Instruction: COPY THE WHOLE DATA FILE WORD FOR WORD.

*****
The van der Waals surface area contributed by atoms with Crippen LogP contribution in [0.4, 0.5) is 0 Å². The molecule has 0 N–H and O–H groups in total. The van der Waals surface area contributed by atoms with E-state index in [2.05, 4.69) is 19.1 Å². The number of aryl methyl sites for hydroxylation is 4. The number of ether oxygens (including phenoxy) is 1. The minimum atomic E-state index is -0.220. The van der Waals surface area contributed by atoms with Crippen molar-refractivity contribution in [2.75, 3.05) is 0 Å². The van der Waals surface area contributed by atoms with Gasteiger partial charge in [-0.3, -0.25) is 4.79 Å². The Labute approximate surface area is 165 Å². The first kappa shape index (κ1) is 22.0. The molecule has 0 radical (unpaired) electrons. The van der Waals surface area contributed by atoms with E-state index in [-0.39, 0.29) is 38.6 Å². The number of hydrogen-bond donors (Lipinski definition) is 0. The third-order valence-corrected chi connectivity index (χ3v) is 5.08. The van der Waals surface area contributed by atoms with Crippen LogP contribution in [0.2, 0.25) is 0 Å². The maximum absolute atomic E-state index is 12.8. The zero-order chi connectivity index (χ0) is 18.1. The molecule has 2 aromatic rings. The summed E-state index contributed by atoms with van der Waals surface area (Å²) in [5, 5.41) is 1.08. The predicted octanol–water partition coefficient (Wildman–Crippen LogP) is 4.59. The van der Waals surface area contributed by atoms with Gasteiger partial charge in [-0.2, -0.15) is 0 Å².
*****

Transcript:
The van der Waals surface area contributed by atoms with Crippen LogP contribution in [0.4, 0.5) is 0 Å². The molecule has 0 N–H and O–H groups in total. The van der Waals surface area contributed by atoms with E-state index in [2.05, 4.69) is 19.1 Å². The number of aryl methyl sites for hydroxylation is 4. The number of ether oxygens (including phenoxy) is 1. The minimum atomic E-state index is -0.220. The van der Waals surface area contributed by atoms with Crippen molar-refractivity contribution in [2.75, 3.05) is 0 Å². The van der Waals surface area contributed by atoms with Gasteiger partial charge in [-0.3, -0.25) is 4.79 Å². The Labute approximate surface area is 165 Å². The first kappa shape index (κ1) is 22.0. The molecule has 0 radical (unpaired) electrons. The van der Waals surface area contributed by atoms with E-state index in [-0.39, 0.29) is 38.6 Å². The number of hydrogen-bond donors (Lipinski definition) is 0. The third-order valence-corrected chi connectivity index (χ3v) is 5.08. The van der Waals surface area contributed by atoms with Crippen LogP contribution in [0.2, 0.25) is 0 Å². The maximum absolute atomic E-state index is 12.8. The zero-order chi connectivity index (χ0) is 18.1. The molecule has 2 aromatic rings. The summed E-state index contributed by atoms with van der Waals surface area (Å²) in [5, 5.41) is 1.08. The predicted octanol–water partition coefficient (Wildman–Crippen LogP) is 4.59. The van der Waals surface area contributed by atoms with Gasteiger partial charge in [-0.2, -0.15) is 0 Å².